Grandpa gets a little time off from work in Illinois. He spent as much time as he could this past week with his grandson, who just turned one last Friday (more pictures in another post about that big event).

Daddy, don't look down!

You too, Mom! Keep looking up! She really does, Micah. My daughter-in-law has a personality and outlook on life as sunny and bright as her shirt and the afternoon we shared.

Grandpa, hurry up and take the picture. It's warm out here today, and our smiles are starting to melt. That's okay, though. We'll have plenty more good times to smile about next week (sorry, Micah, last week). Let's see... I have swimming lessons on Tuesday and Thursday, and then I get a cake all to myself at my first birthday party on Saturday. I can't wait to see all of my friends and family at Grandma and Grandpa's house!

Friday, May 9, 2008

Threads of Thought

Certain threads of my thoughts seem to be cropping up in unexpected places and are causing me some embarrassment. Yesterday I posted about signs and faces, and after posting I navigated over to Carol's site where I found she had posted on Monday about seeing a face in a stepping stone. Yikes! I felt my face redden as I thought that anyone reading my post after having read hers would think I am an idea thief! Then I went to Sarah Laurence's blog and saw her post which included unusual signs. No way! What is going on here? I took the photos Sunday on our hike and pieced an idea together in my head, but, unfortunately, I didn't fully assemble the idea and post it until Thursday. Procrastination has gotten me into trouble before, but it usually just involved burning the midnight oil to finish a term paper, a problem for my eyes only (and maybe the teacher's), as their redness gave evidence of my "sin" the next morning in class.

Now, my procrastination has leaped into cyberspace and exposed me as a possible idea thief! Wait a minute, now. My sister Ellen and I were discussing something along these lines on Tuesday when I had a visit with her and my mom for an early Mother's Day lunch. After eating lunch at Hunan's in Carbondale, we went to Ellen's house for dessert and tea, and she let me have a peek at the gift she is assembling for me. Isn't it gorgeous? She says it is a stack-n-whack quilt.

Sounds intriguing, doesn't it? Apparently, all of the blocks in the quilt are pieced together in kaleidoscope fashion from one piece of fabric. I asked her if the idea was hers, but she said she found it in a pattern book.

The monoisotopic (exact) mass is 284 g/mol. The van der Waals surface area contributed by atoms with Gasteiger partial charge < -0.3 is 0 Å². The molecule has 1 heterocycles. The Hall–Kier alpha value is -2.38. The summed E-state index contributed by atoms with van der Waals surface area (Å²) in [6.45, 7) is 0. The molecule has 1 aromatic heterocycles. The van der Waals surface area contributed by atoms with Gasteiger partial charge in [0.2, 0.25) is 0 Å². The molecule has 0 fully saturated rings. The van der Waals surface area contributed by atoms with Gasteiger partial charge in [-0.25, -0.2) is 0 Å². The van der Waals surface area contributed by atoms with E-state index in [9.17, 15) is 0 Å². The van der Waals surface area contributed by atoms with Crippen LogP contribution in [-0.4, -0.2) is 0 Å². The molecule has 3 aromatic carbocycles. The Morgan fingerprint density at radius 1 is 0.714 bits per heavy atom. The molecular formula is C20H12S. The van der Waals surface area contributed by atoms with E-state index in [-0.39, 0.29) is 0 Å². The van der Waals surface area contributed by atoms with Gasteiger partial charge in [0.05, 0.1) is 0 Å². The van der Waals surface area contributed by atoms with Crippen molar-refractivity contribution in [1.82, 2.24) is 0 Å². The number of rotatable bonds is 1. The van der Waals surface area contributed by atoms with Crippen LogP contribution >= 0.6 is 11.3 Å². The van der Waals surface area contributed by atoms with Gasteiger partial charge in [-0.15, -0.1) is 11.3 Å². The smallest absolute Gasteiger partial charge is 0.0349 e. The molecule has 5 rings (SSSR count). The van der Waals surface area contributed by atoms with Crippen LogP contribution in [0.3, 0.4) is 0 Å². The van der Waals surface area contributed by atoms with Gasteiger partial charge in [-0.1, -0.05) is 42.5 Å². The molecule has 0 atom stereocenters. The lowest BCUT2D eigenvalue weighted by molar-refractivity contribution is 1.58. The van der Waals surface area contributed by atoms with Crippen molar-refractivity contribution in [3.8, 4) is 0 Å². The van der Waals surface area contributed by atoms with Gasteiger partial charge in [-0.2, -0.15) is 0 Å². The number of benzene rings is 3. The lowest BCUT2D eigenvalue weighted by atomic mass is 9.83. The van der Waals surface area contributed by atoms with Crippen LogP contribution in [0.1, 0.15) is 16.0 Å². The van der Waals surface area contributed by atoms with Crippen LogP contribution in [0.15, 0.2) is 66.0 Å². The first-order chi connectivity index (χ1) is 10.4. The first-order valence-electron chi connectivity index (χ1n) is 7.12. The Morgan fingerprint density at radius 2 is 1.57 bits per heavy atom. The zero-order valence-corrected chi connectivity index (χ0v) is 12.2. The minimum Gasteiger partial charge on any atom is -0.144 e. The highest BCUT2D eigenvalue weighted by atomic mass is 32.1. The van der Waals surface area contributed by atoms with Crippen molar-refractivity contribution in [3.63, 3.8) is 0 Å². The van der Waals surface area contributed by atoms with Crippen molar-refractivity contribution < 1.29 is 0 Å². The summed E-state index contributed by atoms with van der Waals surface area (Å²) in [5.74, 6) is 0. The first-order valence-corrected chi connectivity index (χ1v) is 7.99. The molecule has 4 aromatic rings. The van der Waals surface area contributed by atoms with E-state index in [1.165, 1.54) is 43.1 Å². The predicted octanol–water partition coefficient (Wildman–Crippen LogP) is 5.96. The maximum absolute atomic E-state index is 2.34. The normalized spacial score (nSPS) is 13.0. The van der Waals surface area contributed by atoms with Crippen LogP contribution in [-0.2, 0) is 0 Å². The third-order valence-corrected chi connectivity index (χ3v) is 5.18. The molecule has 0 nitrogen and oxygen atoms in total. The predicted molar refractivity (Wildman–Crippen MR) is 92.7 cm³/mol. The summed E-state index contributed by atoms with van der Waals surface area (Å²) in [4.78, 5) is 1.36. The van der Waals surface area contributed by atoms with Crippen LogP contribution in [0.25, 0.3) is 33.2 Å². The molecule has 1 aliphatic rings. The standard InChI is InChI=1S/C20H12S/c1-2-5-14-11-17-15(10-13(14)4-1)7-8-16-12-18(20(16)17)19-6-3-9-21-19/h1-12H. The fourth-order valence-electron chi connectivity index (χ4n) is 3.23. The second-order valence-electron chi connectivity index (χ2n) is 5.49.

Aren't patterns kind of like recipes, I wondered out loud? The woman who published the pattern book "cooked" up what looks like a novel idea, but she probably just drew on years of experience with various styles of quilting to put a new twist on what had come before, adding a bit of her own creative flair to the mix. We would all like to think we have a truly original idea sometimes, but then something comes along to show us that, no, our thoughts are merely tied to some bigger, more elaborate, and deliberate pattern.

Thursday, May 8, 2008

On the Face of It

Putting a friendly face on the dangers along the way: Signs to show you the way and keep you in line.

When I looked up the word "face" in the dictionary, I found no fewer than 45 definitions of it. It seems that face is almost indefinable. And I kind of like that a word can be so elusive, so ripe with possibilities. Faced with another beautiful Sunday, May 4, hubby and I took to the trails of southern Illinois once more to see and capture another aspect of areas already familiar to us: Ferne Clyffe and Devil's Kitchen.

I love the artistic rather than conventional representation of the Rocky Bluff Trail on this map.

These trees in Ferne Clyffe will find a way to reach the light, even if it means crawling on their bellies and looking ridiculous!

Here you see a tree actually growing upside down, precariously propped against a rock, gathering nourishment and moisture from the porous sandstone. It somehow manages to sustain its own life and that of the ferns growing among its hairy roots. If you look closely beneath the "hairpiece," you can find a face in the rock peering out at you.

This rock seems to be surprised to see us.

So what if I'm lopsided? I'll sing anyway.

Here is a friendly (dare I say goofy?) face along the path. Maybe it's embarrassed about its complexion. I can remember feeling that way as a teenager.